(Example of Norway Maple's seed pods and leaves)



The Impact It Brings And What Can We Do?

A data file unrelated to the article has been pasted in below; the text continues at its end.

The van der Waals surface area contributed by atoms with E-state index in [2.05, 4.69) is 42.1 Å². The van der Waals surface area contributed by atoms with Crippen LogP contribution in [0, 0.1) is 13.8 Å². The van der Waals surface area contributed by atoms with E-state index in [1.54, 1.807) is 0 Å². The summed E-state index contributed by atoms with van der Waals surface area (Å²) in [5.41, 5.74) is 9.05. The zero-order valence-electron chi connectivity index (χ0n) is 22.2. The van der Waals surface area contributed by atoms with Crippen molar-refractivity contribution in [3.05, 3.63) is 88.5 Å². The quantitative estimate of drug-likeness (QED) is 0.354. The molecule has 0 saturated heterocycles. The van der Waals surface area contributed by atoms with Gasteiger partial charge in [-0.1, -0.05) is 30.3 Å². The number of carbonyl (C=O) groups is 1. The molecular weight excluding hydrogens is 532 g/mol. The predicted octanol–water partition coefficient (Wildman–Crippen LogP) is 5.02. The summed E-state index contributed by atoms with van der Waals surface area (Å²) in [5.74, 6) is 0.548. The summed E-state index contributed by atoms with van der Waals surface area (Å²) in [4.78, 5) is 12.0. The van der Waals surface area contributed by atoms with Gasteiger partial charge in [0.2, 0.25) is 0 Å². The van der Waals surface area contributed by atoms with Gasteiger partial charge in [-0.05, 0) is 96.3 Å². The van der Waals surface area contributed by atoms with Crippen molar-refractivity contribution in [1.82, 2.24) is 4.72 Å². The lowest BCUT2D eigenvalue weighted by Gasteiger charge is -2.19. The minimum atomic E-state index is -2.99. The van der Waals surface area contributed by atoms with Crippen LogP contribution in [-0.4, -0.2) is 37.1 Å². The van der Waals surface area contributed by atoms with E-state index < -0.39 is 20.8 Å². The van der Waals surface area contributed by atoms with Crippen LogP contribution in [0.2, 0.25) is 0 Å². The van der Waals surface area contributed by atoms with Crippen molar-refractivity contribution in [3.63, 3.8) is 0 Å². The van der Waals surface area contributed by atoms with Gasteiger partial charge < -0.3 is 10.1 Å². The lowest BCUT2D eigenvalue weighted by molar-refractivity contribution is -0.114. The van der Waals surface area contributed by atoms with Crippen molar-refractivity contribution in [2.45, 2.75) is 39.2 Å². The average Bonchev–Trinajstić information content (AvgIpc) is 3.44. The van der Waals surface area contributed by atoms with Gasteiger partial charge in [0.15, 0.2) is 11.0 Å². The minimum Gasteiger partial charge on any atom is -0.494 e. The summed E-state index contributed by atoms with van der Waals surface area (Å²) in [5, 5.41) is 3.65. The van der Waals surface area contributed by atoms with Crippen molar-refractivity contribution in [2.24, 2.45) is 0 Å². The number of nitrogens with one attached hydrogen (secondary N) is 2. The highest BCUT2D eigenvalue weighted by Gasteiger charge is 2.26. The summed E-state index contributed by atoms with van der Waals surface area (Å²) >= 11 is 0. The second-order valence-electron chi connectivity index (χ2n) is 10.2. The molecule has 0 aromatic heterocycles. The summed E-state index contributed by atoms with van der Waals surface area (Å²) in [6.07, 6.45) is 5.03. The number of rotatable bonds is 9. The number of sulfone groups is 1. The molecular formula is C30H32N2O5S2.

An invader by any other name, the norway maple takes a multi-pronged approach to its spread. I can achieve dominance by choking out the local flora, hoarding forest floor real estate, and surviving in less than optimal environments. For example, in terms of hardiness and adaptability, the Norway Maple tends to outcompete other native maple species. Studies found that damage caused by insects and fungi was less significant for Norway maples than on their native counterparts. Durability aside, this tree has a number of weapons that it can use. One piece in its arsenal is a dense, surficial root system that inhibits undergrowth, kills off wildflowers, and monopolizes the good top soil. This prevents other species from taking roots at its base thus harming the local biodiversity. Not only will this root system wreak havoc on a natural environment but it will clash with hardscapes such as roads and pavements, cracking and altering urban landscapes with little regard. If destroying landscapes and killing wildflowers with its roots was not enough, the leaves of the norway maple are toxic both alive and in death. The living leaves are toxic to pollinators as well as other insects, once dropped and decaying the leaves of the norway maple will produce a deadly layer of detritus killing other insects and even affecting wildflower growth.. Another prong consists of the dense canopy that typically rises to 12-18 meters (40-60ft). While other trees tend to allow light through the branches and will have sparse placement of branches and leaves to facilitate this, the norway maple exerts its dominance by effectively preventing other, lower plants from gaining access to the sun. While a tall dense canopy is nothing to be alarmed over it is the “first in, last out” growth pattern that causes issues. The Norway Maple tends to get its leaves first before many other plants, and during autumn it will drop its leaves last. This means that the Norway Maple has a monopoly on canopy real estate year during the leaf bearing seasons. This denial of sustenance coupled with the Norway Maple’s other methods of dominance prevents healthy undergrowth and smaller plant life to thrive. One tree will spread thousands of seeds if not dealt with accordingly as it can quickly lead to an overgrown forest of homogenous plantlife.